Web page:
• Invest in TTY, TDD, or TT – acronyms for the same thing: solutions that exist to accommodate individuals who cannot hear to parse speech. Whether you buy a communications solution or modify an existing one, options exist for every form of phone: landlines, wireless, and even computers. These allow for keyboard input of conversations that can be read out loud. The essential part here is to make sure that there is a way for your loved one to interact with others in case of an emergency.
  • Use video phones to allow for sign language communication. Consider portable solutions to keep this option available even for individuals on the go. When you do get a portable solution, make sure to consider how it will be powered, and if there are any other back-up precautions you need to take in order to ensure that your loved one can actually use it in the event of an emergency.

 

Disabled boy in wheelchair smiles as he gets on the bus for school

  • Register yourself for emergency assistance. If you have a disability, it’s imperative to register with your local fire, police, and/or emergency department offices so that you can receive the help you need. If you have accommodations that require electricity, register with the utility company (if they have this capability).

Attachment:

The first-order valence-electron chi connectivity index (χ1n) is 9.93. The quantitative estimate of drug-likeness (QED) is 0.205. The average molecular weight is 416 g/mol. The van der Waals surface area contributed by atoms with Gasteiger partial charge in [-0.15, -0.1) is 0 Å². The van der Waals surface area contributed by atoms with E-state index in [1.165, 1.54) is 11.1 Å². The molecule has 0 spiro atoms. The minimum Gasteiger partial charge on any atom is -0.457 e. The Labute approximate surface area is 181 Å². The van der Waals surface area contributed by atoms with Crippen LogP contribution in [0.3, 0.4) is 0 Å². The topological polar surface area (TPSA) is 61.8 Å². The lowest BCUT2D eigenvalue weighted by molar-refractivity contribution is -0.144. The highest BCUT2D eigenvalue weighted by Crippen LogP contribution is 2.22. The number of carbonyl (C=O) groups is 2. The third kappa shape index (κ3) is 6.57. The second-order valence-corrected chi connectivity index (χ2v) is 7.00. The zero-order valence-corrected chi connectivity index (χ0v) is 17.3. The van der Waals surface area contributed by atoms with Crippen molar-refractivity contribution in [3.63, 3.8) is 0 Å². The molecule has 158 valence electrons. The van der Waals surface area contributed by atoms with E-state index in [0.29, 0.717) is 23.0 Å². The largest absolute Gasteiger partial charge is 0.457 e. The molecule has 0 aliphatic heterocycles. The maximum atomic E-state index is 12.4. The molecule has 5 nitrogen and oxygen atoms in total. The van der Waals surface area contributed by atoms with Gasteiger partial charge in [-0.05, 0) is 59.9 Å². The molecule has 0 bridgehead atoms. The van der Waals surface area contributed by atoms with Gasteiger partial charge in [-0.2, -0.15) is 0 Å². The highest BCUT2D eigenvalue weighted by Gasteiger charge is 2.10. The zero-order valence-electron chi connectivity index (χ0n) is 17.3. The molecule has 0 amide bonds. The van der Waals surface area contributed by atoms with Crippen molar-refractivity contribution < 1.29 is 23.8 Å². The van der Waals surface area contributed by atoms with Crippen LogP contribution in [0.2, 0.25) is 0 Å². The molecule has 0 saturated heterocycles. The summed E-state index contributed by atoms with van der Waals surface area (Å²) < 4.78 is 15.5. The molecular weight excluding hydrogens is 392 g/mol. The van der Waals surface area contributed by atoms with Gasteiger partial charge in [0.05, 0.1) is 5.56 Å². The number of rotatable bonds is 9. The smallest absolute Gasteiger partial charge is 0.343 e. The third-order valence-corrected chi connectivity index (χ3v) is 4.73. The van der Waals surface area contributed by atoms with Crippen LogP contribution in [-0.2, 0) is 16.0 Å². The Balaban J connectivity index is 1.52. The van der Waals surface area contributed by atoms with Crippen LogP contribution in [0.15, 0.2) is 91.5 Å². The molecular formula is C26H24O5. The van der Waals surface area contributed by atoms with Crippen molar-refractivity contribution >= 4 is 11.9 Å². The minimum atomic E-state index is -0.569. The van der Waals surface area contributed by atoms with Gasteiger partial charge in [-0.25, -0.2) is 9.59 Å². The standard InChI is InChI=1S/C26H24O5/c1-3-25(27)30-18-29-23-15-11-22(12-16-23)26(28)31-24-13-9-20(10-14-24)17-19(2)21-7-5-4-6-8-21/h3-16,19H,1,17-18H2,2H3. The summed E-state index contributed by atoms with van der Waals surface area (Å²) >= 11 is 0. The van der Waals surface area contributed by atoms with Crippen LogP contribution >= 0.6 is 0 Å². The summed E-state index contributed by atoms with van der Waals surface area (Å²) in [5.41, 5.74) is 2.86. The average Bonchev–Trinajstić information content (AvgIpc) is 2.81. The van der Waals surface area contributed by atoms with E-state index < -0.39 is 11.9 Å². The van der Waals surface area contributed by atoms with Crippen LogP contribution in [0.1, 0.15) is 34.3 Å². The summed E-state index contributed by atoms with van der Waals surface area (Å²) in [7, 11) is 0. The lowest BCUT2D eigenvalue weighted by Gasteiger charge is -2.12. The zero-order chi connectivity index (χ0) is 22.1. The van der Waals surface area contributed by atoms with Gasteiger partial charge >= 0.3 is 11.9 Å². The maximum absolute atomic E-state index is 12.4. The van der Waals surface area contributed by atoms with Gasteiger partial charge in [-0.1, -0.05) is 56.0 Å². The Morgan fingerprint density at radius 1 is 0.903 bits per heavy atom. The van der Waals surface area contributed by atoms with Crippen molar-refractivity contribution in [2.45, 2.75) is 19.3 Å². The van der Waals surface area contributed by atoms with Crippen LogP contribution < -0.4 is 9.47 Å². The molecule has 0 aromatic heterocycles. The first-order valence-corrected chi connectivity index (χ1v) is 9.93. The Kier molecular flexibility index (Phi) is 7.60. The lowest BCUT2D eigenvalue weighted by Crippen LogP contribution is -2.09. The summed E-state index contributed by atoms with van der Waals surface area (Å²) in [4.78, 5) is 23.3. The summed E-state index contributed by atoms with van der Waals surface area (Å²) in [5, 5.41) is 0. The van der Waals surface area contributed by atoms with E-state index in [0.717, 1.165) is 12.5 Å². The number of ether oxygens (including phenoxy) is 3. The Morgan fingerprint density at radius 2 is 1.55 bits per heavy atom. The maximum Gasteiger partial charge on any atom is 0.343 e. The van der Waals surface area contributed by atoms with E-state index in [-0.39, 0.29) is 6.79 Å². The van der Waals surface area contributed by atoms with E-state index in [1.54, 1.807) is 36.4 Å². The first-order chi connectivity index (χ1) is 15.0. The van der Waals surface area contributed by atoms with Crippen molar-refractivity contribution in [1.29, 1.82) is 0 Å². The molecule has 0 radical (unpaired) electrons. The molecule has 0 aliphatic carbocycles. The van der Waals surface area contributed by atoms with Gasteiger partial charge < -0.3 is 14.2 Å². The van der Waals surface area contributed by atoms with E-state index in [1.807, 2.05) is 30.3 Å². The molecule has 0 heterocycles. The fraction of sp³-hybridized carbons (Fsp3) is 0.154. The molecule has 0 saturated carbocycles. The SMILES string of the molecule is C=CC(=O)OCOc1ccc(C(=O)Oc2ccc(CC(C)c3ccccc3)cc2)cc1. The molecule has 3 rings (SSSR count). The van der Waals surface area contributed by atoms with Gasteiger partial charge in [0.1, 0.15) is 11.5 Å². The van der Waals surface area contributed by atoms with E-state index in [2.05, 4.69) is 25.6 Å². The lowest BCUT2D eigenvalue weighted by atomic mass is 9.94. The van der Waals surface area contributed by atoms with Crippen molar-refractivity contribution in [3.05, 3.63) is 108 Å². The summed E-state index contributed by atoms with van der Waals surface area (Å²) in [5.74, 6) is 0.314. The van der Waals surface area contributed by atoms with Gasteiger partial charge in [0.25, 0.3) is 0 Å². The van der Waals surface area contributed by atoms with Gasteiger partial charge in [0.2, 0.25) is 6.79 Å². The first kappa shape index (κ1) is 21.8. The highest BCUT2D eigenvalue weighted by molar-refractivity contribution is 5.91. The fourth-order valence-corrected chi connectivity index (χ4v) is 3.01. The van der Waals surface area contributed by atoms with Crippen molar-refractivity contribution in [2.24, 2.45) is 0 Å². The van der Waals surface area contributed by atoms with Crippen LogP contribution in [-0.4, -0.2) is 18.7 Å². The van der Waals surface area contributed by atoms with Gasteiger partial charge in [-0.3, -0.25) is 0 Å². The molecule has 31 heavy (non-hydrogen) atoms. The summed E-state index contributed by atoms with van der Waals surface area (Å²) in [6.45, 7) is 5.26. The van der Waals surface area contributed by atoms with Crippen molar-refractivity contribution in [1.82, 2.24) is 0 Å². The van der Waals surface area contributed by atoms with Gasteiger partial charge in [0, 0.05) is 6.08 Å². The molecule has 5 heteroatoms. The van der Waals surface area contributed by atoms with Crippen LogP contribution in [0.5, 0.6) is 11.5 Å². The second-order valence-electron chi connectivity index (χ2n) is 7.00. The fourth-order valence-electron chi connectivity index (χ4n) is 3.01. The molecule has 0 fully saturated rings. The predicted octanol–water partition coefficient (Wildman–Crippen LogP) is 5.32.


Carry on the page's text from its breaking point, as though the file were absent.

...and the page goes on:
• Assess yourself. The Red Cross recommends outlining what your needs are and how they can be met, both before and after a disaster. Record these, whether in writing or audio.
  • Know your support network. Yes, the goal here is to provide individuals with independence for disaster safety, but it is always a good idea to support this with taking note of whom your emergency contacts are, in terms of family, caregivers, and local resources. Collect their up-do-date contact information. For personal contacts, let them know about each other as well as how to reach each other. Be sure to take note of medicine, disabilities, special needs, and sensitivities, and discuss these with your people. Compile and keep a reference document on you that can be used in case of an emergency.
  • Know your evacuation plan. Depending on the disaster – fire, inclement weather, medical emergency – where should you go? Make sure you know where shelters and hospitals are, and share these with your support network.
  • Look for disability-oriented workshops and training. These are often put on by local organizations dedicated to serving a particular disability, as well as professional organizations led by providers who frequently handle specific disabilities. They often address both the assistive technologies as well as services that are available to affected populations.

 

Additional resources 

For further information on assistive technology that can help you or your disabled loved one avoid disaster, check out the following resources: